Lipoaspirate tissue was washed three or four times with lactated Ringer’s solution and digested with collagenase NB-4 (SERVA Electrophoresis GmbH) as above with continuous agitation. At the end of tissue digestion the digest was allowed to rest for a period of 10 min at room temperature by placing the tissue culture flasks in vertical position, to allow clear separation of the upper fatty and lower aqueous phases. The lower aqueous phase was then transferred to a fresh tube and centrifuged to obtain the SVF cell pellet in the initial experiments, to standardize the phase separation process. In subsequent experiments, the phase separation time was reduced to 2 min as the fatty and aqueous phases were found to partition efficiently within that time. To standardize the filtration process, the aqueous phase of the digest was serially passed through membrane filters of different porosity. Nylon filters (Millipore) of 100 μm and 35 μm pore size were used for prefiltration, and polycarbonate track etch (PCTE, Sterlitech corporation) filters of pore size 10 μm, 8 μm, 5 μm, 3 μm, or 2 μm were used for final retention and recovery of SVF. The filter retentate was recovered and the SVF cells were counted manually using a Neubauer chamber. Viability of SVF in the retentate was determined by staining with 7-AAD (BD Biosciences) and flow cytometry analysis (BD LSR II, BD Biosciences). Counting and viability analysis was performed in two replicates for each sample. Composition of the SVF was determined by immunophenotyping and flow cytometry analysis.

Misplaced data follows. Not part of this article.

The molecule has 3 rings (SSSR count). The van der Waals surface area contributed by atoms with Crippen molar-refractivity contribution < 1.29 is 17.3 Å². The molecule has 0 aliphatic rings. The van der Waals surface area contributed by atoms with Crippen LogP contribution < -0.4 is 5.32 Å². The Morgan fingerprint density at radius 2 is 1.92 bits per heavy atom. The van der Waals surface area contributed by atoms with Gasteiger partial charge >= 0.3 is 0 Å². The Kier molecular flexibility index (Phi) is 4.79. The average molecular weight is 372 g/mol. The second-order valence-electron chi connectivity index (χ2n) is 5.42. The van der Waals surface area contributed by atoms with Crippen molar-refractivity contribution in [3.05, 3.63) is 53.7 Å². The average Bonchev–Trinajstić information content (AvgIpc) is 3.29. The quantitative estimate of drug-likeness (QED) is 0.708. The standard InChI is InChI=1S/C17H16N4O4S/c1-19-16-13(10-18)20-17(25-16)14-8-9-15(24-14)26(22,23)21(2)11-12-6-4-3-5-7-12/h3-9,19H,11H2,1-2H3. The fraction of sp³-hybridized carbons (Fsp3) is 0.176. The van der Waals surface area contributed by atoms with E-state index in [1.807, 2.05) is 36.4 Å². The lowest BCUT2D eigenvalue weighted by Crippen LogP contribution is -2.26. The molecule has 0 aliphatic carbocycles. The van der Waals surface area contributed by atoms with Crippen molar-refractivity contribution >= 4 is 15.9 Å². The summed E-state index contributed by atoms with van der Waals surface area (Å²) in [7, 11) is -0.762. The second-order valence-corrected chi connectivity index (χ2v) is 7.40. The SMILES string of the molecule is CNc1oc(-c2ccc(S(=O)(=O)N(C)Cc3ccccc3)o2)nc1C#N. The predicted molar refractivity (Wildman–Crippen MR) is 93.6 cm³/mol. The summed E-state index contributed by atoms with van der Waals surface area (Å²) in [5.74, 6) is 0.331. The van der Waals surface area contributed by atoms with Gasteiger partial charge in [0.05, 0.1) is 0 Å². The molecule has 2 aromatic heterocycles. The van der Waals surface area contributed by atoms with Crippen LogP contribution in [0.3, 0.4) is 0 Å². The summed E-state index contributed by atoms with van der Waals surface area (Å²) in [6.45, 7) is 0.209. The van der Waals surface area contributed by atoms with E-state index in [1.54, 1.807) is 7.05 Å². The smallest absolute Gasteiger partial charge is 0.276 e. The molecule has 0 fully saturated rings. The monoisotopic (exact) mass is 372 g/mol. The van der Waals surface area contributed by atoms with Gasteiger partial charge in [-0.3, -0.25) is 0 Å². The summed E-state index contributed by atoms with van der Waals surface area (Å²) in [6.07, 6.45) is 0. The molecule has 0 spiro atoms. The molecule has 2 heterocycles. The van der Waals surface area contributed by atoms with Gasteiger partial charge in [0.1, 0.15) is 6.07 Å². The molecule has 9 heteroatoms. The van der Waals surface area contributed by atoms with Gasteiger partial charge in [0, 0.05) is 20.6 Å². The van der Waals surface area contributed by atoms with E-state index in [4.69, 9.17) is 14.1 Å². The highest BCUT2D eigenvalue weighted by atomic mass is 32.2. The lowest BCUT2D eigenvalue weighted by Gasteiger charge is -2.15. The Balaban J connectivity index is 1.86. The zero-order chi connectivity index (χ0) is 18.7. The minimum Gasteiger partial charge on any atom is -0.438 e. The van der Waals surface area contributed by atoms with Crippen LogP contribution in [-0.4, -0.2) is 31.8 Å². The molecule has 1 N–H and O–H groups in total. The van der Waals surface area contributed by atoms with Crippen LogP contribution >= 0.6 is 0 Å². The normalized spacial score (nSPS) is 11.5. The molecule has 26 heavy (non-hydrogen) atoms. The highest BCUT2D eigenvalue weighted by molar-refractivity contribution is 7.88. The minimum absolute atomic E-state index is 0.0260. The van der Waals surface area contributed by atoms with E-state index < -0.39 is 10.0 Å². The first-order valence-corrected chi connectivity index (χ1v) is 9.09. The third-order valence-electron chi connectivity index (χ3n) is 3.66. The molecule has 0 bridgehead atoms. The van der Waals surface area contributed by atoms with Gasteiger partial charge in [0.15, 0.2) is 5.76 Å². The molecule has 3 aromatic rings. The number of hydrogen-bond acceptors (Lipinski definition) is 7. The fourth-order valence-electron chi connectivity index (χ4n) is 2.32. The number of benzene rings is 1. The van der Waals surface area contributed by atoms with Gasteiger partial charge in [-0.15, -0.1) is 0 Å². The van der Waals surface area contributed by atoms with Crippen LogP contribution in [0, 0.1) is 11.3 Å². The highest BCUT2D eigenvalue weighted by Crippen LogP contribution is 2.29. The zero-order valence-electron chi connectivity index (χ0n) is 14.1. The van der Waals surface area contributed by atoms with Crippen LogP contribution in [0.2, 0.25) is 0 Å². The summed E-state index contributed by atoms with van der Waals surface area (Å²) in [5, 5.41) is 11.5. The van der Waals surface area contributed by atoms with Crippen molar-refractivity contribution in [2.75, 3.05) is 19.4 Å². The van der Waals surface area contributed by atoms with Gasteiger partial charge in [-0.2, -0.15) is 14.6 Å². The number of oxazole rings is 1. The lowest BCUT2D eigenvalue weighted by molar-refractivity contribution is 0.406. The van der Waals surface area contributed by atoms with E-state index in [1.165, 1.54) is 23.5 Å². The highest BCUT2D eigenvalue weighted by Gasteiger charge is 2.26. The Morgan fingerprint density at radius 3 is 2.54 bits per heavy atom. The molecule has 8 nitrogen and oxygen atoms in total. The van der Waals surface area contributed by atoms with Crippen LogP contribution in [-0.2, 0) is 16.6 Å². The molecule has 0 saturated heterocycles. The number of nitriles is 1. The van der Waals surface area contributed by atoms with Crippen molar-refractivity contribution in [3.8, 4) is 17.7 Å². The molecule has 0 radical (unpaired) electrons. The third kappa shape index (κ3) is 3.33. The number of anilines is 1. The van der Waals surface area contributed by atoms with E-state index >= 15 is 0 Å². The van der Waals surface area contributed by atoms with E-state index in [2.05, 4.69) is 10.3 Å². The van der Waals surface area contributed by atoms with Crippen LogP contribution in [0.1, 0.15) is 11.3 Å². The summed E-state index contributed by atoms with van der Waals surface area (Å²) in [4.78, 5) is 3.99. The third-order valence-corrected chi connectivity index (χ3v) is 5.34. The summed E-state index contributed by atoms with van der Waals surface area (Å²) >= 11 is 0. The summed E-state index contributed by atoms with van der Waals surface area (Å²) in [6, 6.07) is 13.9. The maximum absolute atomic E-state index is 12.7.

2.4. Automated Isolation of SVF